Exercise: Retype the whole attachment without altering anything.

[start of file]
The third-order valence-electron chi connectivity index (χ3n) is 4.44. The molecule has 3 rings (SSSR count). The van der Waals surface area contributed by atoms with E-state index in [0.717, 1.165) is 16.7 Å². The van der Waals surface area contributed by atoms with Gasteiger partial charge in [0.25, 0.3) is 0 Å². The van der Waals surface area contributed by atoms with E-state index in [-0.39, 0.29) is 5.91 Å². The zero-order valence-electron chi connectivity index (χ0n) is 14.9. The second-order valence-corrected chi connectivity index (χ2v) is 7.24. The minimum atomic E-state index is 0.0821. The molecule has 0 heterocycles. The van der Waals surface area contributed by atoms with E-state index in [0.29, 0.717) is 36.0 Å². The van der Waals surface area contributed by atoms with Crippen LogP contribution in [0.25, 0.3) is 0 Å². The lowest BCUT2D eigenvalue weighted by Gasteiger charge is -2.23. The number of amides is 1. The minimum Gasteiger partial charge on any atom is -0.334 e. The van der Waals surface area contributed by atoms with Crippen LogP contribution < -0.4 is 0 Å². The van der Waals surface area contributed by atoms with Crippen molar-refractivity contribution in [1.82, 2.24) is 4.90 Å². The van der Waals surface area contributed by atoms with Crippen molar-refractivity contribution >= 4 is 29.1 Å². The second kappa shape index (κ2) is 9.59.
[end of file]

The third-order valence-electron chi connectivity index (χ3n) is 4.44. The molecule has 3 rings (SSSR count). The van der Waals surface area contributed by atoms with E-state index in [0.717, 1.165) is 16.7 Å². The van der Waals surface area contributed by atoms with Gasteiger partial charge in [0.25, 0.3) is 0 Å². The van der Waals surface area contributed by atoms with E-state index in [-0.39, 0.29) is 5.91 Å². The zero-order valence-electron chi connectivity index (χ0n) is 14.9. The second-order valence-corrected chi connectivity index (χ2v) is 7.24. The minimum atomic E-state index is 0.0821. The molecule has 0 heterocycles. The van der Waals surface area contributed by atoms with E-state index in [0.29, 0.717) is 36.0 Å². The van der Waals surface area contributed by atoms with Crippen LogP contribution in [0.25, 0.3) is 0 Å². The lowest BCUT2D eigenvalue weighted by Gasteiger charge is -2.23. The number of amides is 1. The minimum Gasteiger partial charge on any atom is -0.334 e. The van der Waals surface area contributed by atoms with Crippen LogP contribution < -0.4 is 0 Å². The van der Waals surface area contributed by atoms with Crippen molar-refractivity contribution in [1.82, 2.24) is 4.90 Å². The van der Waals surface area contributed by atoms with Crippen molar-refractivity contribution >= 4 is 29.1 Å². The second kappa shape index (κ2) is 9.59.